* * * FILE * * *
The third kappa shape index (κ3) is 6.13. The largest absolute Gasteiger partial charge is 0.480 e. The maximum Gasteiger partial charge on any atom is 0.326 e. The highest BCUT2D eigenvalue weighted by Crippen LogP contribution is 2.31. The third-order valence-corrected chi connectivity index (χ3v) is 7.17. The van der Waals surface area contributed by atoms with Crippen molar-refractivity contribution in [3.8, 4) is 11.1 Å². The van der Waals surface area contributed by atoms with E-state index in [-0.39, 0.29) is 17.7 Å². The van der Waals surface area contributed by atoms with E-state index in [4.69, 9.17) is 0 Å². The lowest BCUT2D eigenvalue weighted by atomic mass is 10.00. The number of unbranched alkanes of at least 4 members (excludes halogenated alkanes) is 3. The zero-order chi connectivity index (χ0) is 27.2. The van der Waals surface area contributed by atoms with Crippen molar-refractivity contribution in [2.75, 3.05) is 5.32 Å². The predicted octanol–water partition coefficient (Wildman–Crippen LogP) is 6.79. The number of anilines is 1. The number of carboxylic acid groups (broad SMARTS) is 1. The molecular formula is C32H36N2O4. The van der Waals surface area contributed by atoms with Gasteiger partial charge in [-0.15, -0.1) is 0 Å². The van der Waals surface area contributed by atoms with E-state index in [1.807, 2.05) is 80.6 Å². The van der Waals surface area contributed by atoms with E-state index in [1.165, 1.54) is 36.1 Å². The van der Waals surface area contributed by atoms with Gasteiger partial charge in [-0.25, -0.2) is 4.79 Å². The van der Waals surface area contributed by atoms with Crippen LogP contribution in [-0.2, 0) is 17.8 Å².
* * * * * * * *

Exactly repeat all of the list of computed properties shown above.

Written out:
The third kappa shape index (κ3) is 6.13. The largest absolute Gasteiger partial charge is 0.480 e. The maximum Gasteiger partial charge on any atom is 0.326 e. The highest BCUT2D eigenvalue weighted by Crippen LogP contribution is 2.31. The third-order valence-corrected chi connectivity index (χ3v) is 7.17. The van der Waals surface area contributed by atoms with Crippen molar-refractivity contribution in [3.8, 4) is 11.1 Å². The van der Waals surface area contributed by atoms with E-state index in [-0.39, 0.29) is 17.7 Å². The van der Waals surface area contributed by atoms with E-state index in [4.69, 9.17) is 0 Å². The lowest BCUT2D eigenvalue weighted by atomic mass is 10.00. The number of unbranched alkanes of at least 4 members (excludes halogenated alkanes) is 3. The zero-order chi connectivity index (χ0) is 27.2. The van der Waals surface area contributed by atoms with Crippen molar-refractivity contribution in [2.75, 3.05) is 5.32 Å². The predicted octanol–water partition coefficient (Wildman–Crippen LogP) is 6.79. The number of anilines is 1. The number of carboxylic acid groups (broad SMARTS) is 1. The molecular formula is C32H36N2O4. The van der Waals surface area contributed by atoms with Gasteiger partial charge in [-0.15, -0.1) is 0 Å². The van der Waals surface area contributed by atoms with E-state index in [1.807, 2.05) is 80.6 Å². The van der Waals surface area contributed by atoms with E-state index in [1.165, 1.54) is 36.1 Å². The van der Waals surface area contributed by atoms with Gasteiger partial charge in [-0.25, -0.2) is 4.79 Å². The van der Waals surface area contributed by atoms with Crippen LogP contribution in [-0.2, 0) is 17.8 Å².